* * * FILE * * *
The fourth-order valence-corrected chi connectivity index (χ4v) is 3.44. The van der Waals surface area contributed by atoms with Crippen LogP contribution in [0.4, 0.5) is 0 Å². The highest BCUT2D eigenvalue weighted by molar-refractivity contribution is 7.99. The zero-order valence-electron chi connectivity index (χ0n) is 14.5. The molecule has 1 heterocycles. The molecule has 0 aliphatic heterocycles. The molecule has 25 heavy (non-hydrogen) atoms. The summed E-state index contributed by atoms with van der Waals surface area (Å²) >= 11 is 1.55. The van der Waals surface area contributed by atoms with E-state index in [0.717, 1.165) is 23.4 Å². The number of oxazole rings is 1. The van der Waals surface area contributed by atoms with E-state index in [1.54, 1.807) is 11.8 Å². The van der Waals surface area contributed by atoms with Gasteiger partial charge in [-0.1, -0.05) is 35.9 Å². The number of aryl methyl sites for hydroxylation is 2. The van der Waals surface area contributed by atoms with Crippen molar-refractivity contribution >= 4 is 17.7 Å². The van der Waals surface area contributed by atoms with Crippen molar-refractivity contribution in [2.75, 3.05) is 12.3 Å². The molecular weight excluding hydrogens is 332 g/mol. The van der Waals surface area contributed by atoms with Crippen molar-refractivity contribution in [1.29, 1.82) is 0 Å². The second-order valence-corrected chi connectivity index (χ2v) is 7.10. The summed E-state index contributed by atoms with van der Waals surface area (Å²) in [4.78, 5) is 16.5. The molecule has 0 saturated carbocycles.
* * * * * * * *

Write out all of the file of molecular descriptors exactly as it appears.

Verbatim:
The fourth-order valence-corrected chi connectivity index (χ4v) is 3.44. The van der Waals surface area contributed by atoms with Crippen LogP contribution in [0.4, 0.5) is 0 Å². The highest BCUT2D eigenvalue weighted by molar-refractivity contribution is 7.99. The zero-order valence-electron chi connectivity index (χ0n) is 14.5. The molecule has 1 heterocycles. The molecule has 0 aliphatic heterocycles. The molecule has 25 heavy (non-hydrogen) atoms. The summed E-state index contributed by atoms with van der Waals surface area (Å²) >= 11 is 1.55. The van der Waals surface area contributed by atoms with E-state index in [0.717, 1.165) is 23.4 Å². The number of oxazole rings is 1. The van der Waals surface area contributed by atoms with E-state index in [1.54, 1.807) is 11.8 Å². The van der Waals surface area contributed by atoms with Gasteiger partial charge in [-0.1, -0.05) is 35.9 Å². The number of aryl methyl sites for hydroxylation is 2. The van der Waals surface area contributed by atoms with Crippen molar-refractivity contribution >= 4 is 17.7 Å². The van der Waals surface area contributed by atoms with Crippen molar-refractivity contribution in [2.75, 3.05) is 12.3 Å². The molecular weight excluding hydrogens is 332 g/mol. The van der Waals surface area contributed by atoms with Crippen molar-refractivity contribution in [1.29, 1.82) is 0 Å². The second-order valence-corrected chi connectivity index (χ2v) is 7.10. The summed E-state index contributed by atoms with van der Waals surface area (Å²) in [4.78, 5) is 16.5. The molecule has 0 saturated carbocycles.